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Hashing It Up - Perl

Over the course of the next few pages, I will introduce you to one of the more interesting modules in the Perl pantheon, the Getopt::Long.pm module. This module provides a simple API to parse options passed to your Perl scripts at the command line and convert them into Perl scalars or arrays.

TABLE OF CONTENTS:
  1. Processing Command Line Options with PERL
  2. The POSIX Standard
  3. Down To Work
  4. GetOptions() Function
  5. Half-Life
  6. Getopt::Long.pm
  7. Opting In
  8. Negative Reinforcement
  9. Hashing It Up
By: icarus, (c) Melonfire
Rating: starstarstarstarstar / 58
March 31, 2004

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If you'd prefer, you can also store all command-line options directly in a hash, instead of creating separate scalars for each. The procedure is fairly simple; all you need to do is pass a reference to the hash variable as the first argument to GetOptions(), followed by the names of the options to be stored in it. Consider the following example:


#!/usr/bin/perl
 
# import module
use Getopt::Long;
 
# read options into hash
$result = GetOptions (%options, "base=i", "height=i");  
      

# print hash values
print "Base = " . $options{'base'} . "n";
print "Height = " . $options{'height'} . "n";
print "Area = " .  0.5 * $options{'base'} * $options{'height'} . "n";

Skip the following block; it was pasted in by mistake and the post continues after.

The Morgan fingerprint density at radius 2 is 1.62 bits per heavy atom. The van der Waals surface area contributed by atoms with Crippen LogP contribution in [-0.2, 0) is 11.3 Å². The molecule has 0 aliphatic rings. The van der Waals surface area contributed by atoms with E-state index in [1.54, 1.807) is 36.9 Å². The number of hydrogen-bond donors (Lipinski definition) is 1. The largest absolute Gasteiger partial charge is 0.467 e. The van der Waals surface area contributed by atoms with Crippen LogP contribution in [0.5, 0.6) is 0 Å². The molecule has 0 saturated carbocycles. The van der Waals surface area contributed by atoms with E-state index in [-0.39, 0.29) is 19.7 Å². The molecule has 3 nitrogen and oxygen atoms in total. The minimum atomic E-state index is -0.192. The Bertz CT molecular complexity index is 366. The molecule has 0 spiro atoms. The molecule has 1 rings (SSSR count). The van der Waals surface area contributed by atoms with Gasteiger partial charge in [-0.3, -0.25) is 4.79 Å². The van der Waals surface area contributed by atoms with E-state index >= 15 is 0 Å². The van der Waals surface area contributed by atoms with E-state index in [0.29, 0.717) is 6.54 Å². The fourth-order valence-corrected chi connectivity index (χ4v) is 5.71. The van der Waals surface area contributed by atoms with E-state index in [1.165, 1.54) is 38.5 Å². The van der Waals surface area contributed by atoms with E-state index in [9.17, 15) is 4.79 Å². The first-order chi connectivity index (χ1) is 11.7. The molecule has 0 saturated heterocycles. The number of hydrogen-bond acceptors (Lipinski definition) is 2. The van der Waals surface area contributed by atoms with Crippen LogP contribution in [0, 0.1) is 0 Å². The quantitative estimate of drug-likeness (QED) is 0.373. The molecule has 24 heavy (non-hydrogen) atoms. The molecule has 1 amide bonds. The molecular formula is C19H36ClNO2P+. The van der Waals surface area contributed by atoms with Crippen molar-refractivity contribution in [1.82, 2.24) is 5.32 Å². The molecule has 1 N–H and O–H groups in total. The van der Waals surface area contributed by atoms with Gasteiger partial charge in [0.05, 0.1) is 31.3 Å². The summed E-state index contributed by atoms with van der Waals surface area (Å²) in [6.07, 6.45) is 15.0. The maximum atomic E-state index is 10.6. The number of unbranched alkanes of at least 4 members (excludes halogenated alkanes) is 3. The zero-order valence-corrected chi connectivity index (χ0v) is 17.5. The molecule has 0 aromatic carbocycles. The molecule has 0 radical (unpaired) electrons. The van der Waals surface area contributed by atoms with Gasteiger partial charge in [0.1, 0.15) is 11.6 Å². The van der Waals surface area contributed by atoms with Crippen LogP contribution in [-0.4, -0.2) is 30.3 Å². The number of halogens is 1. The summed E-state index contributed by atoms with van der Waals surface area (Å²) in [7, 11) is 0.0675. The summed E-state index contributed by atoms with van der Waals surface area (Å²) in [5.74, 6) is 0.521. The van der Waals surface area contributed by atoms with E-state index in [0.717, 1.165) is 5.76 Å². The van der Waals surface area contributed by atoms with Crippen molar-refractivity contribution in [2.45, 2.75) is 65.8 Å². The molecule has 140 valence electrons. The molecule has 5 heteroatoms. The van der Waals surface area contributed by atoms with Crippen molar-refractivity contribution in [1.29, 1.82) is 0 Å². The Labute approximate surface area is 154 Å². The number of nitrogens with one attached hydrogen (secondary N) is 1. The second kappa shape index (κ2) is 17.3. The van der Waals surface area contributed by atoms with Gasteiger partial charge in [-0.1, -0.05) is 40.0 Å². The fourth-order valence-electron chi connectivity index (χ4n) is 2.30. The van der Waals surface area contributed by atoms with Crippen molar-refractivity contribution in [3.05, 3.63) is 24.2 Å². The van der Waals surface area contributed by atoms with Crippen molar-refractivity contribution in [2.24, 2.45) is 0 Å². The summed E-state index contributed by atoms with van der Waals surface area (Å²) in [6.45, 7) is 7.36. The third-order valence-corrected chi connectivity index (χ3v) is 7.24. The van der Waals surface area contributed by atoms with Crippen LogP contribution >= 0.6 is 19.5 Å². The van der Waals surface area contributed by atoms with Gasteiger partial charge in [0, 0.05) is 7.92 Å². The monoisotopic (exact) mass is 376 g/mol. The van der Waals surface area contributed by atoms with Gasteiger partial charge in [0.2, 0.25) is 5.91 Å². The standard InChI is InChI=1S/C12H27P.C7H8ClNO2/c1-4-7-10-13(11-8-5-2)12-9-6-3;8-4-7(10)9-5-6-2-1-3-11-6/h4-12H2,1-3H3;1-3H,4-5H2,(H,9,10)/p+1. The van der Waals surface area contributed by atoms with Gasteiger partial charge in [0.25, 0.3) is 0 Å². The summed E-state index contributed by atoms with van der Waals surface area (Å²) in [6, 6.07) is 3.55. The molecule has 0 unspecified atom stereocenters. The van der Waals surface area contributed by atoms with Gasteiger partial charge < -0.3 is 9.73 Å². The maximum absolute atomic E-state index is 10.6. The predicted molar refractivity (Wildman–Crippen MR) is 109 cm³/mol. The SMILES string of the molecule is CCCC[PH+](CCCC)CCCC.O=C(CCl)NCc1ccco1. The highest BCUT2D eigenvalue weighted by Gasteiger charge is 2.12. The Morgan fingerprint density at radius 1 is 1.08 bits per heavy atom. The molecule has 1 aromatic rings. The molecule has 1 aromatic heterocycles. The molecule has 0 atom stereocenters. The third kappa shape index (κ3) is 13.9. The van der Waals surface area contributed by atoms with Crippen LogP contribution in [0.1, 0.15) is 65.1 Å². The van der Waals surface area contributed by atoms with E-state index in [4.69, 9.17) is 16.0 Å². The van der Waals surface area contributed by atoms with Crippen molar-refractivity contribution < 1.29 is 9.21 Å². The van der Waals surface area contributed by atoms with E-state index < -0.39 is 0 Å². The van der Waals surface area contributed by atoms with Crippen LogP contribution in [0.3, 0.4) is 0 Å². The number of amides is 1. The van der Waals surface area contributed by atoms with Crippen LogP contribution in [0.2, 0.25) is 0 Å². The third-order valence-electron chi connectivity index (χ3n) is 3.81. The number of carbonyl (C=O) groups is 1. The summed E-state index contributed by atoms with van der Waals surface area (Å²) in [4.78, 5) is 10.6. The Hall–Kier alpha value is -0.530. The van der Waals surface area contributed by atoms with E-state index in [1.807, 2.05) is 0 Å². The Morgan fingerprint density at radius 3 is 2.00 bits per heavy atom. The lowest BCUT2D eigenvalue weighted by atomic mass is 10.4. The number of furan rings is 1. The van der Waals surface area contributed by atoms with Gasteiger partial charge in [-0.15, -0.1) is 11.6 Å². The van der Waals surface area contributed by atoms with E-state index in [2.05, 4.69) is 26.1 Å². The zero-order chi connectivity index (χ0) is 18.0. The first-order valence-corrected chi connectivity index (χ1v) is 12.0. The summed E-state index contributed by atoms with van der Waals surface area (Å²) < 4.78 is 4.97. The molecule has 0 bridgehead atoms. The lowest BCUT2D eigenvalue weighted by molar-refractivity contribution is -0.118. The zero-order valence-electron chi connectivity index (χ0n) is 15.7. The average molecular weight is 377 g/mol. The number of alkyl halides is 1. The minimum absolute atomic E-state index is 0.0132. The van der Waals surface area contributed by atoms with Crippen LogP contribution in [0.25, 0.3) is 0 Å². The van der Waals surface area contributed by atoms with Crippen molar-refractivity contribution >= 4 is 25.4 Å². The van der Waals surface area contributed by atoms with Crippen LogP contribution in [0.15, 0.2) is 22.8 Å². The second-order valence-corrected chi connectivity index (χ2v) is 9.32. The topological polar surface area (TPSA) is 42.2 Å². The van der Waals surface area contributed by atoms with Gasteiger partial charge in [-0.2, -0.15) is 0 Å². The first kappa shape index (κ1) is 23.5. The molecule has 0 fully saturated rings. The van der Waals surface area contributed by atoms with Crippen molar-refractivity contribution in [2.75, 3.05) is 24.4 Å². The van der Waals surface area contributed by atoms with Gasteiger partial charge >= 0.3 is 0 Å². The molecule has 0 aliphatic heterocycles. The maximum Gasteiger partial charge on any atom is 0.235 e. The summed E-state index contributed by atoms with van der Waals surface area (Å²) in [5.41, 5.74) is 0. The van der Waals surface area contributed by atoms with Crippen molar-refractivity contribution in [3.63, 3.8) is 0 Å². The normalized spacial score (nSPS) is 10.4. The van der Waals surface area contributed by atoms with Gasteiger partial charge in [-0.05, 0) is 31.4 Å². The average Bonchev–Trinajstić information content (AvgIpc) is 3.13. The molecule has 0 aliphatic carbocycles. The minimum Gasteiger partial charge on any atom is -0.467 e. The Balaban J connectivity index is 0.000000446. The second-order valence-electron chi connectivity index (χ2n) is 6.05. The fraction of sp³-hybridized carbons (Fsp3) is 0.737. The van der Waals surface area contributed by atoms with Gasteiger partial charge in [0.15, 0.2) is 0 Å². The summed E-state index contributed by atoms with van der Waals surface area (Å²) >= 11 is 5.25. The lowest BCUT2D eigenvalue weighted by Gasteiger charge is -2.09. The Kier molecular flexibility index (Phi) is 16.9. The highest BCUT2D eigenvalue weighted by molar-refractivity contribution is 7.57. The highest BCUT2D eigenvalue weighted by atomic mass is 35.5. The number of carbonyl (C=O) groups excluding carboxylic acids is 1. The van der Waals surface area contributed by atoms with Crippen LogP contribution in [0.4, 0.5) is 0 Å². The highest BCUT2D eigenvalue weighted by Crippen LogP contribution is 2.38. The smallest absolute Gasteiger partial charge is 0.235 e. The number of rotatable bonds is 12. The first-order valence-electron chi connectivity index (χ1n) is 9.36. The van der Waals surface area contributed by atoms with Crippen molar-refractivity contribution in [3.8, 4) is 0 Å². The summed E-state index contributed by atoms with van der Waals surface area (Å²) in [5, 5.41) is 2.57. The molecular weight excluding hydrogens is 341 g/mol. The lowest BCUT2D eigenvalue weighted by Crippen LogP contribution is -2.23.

Here's the output:

$ ./triangle.pl --base=10 --height=20
Base = 10
Height = 20
Area = 100

In this case, the values passed to the program on the command line are stored in a Perl hash called %options, from whence they can be retrieved using standard hash notation.

Over And Out

And that's about all we have time for. Over the course of the last few pages, I introduced you to one of the more interesting modules in the Perl pantheon, the Getopt::Long.pm module. This module provides a simple API to parse options passed to your Perl scripts at the command line and convert them into Perl scalars or arrays.

With some simple examples, I showed you how to use this API to detect Boolean options, as well as options taking string or numeric values. I also showed you how to create option aliases, and explicitly allow disabling of options with the negation symbol. Finally, I wrapped things up with a demonstration of how you could convert all the options passed on the command-line into a Perl hash, and also showed you how to customize the module to work as per your specific requirements.

If you'd like to read more about this module, consider visiting the following links:

CPAN, at http://www.cpan.org/

Getopt::Long pages on CPAN, at
http://search.cpan.org /search?module=Getopt::Long

Till next time...stay healthy!

Note: Examples are illustrative only, and are not meant for a production environment. Melonfire provides no warranties or support for the source code described in this article. 



 
 
>>> More Perl Programming Articles          >>> More By icarus, (c) Melonfire
 

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